René François Ghislain Magritte (*21 November 1898 in Lessines in the Walloon province of Hainaut, Belgium; † 15 August 1967 in Brussels) was a Belgian Surrealist painter.
He became well known for creating a number of witty and thought-provoking images. Often depicting ordinary objects in an unusual context, his work is known for challenging observers' preconditioned perceptions of reality. His imagery has influenced pop art, minimalist art, and conceptual art.
Although René Magritte is largely associated with surrealist artists such as Salvador Dalí and Max Ernst, he pursued a different goal, namely an increased awareness of reality. As a graduate of the Academie des Beaux-Arts in Brussels, Magritte spent most of his career in Belgium. His impassive, realistic style enhanced the effect of his quietly strange depictions of familiar objects and situations. This often involves manipulating the scale (a giant comb; a tiny bed) or confusing opposites: inside and outside, day and night, the human self and the inanimate object. Magritte was particularly interested in the conventional, deeply rooted equation of material things with visual or verbal representations. His works prompt us to resist our habitual response and to recognize the painted images before us as precisely that — images, and not the things they depict.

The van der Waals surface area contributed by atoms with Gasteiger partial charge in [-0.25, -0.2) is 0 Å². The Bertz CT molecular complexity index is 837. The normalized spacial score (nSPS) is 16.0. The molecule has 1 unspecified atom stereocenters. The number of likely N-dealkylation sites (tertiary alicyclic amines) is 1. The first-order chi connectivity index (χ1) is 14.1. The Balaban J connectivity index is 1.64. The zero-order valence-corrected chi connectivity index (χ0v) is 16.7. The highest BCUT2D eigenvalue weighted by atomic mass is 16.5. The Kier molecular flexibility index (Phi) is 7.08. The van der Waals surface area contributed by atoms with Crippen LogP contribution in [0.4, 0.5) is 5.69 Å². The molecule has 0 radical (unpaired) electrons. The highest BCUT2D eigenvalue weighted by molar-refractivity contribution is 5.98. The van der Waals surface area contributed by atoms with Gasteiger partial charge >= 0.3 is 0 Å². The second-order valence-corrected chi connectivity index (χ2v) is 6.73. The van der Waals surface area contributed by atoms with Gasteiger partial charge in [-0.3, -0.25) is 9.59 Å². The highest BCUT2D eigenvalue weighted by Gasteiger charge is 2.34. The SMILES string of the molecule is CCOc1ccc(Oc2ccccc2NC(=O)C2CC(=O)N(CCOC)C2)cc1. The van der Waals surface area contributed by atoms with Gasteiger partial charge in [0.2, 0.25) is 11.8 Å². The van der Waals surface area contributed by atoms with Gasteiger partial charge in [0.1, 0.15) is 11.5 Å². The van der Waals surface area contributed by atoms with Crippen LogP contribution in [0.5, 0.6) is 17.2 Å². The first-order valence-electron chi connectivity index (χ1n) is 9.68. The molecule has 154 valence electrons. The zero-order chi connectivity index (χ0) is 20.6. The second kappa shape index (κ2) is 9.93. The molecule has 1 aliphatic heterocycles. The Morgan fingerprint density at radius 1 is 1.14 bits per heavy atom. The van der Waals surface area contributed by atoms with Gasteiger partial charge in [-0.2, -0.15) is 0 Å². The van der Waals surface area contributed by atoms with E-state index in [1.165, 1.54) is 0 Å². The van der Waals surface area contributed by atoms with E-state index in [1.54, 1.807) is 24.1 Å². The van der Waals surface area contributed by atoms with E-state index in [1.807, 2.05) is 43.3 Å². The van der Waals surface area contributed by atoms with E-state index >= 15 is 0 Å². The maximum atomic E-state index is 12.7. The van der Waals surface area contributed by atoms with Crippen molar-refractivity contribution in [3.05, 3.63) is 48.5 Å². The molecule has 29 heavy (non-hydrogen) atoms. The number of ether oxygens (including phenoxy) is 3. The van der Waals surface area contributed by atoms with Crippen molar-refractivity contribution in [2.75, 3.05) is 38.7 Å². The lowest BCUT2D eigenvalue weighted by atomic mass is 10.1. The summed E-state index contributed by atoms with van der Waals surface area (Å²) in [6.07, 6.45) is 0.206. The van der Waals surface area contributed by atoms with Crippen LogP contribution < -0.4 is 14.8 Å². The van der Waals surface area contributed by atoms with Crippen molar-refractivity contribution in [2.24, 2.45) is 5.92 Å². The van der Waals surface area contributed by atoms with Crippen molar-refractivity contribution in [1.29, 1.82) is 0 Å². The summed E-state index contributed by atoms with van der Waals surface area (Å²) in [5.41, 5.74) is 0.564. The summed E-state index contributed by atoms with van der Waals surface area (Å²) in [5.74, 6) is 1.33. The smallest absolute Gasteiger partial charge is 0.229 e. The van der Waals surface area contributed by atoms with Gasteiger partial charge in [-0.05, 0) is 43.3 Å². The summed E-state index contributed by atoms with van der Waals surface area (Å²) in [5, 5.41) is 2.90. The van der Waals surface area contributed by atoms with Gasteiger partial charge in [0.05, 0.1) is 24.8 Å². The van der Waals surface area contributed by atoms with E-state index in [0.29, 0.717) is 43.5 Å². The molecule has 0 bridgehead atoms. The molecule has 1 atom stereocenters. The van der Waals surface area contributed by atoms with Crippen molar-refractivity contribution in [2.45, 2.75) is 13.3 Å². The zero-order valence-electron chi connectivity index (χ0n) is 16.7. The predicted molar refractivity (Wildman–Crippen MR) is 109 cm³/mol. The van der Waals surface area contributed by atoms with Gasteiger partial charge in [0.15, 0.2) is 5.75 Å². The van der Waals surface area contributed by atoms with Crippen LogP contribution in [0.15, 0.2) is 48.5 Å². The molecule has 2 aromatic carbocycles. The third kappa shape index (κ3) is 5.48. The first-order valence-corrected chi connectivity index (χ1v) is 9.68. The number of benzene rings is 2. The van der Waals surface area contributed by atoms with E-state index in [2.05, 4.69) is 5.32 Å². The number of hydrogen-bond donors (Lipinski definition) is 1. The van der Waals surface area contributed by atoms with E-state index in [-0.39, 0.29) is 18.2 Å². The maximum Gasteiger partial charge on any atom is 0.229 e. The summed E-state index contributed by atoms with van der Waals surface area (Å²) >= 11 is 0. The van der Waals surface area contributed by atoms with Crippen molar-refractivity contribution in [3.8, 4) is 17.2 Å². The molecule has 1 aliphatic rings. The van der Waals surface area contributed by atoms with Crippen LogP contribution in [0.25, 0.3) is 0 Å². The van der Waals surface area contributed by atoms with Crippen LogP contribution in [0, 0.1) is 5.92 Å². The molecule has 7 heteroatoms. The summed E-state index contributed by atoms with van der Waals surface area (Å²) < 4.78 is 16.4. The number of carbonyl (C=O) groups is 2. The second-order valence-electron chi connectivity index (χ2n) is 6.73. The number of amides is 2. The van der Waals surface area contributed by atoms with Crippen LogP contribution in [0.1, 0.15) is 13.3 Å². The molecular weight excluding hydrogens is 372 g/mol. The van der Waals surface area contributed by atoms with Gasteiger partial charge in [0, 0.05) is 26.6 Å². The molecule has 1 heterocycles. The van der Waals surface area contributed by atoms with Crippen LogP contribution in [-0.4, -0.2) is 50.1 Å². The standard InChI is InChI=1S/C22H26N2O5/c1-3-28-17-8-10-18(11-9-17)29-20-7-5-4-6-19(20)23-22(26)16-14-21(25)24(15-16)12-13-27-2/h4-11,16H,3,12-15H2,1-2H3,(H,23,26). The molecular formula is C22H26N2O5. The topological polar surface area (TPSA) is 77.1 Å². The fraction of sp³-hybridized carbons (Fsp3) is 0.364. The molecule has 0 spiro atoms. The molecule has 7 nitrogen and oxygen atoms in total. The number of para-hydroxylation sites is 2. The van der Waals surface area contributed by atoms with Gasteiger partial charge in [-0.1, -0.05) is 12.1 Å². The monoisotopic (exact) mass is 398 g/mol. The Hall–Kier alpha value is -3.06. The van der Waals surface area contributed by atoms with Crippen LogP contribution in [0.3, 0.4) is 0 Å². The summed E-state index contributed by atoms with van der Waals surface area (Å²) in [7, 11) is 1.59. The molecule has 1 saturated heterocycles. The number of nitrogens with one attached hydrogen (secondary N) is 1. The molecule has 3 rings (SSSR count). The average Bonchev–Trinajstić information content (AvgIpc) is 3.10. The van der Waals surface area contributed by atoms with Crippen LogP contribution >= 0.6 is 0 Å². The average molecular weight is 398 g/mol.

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226 | Delusions of Grandeur II (La folie des grandeurs II) Größenwahn II, 1948
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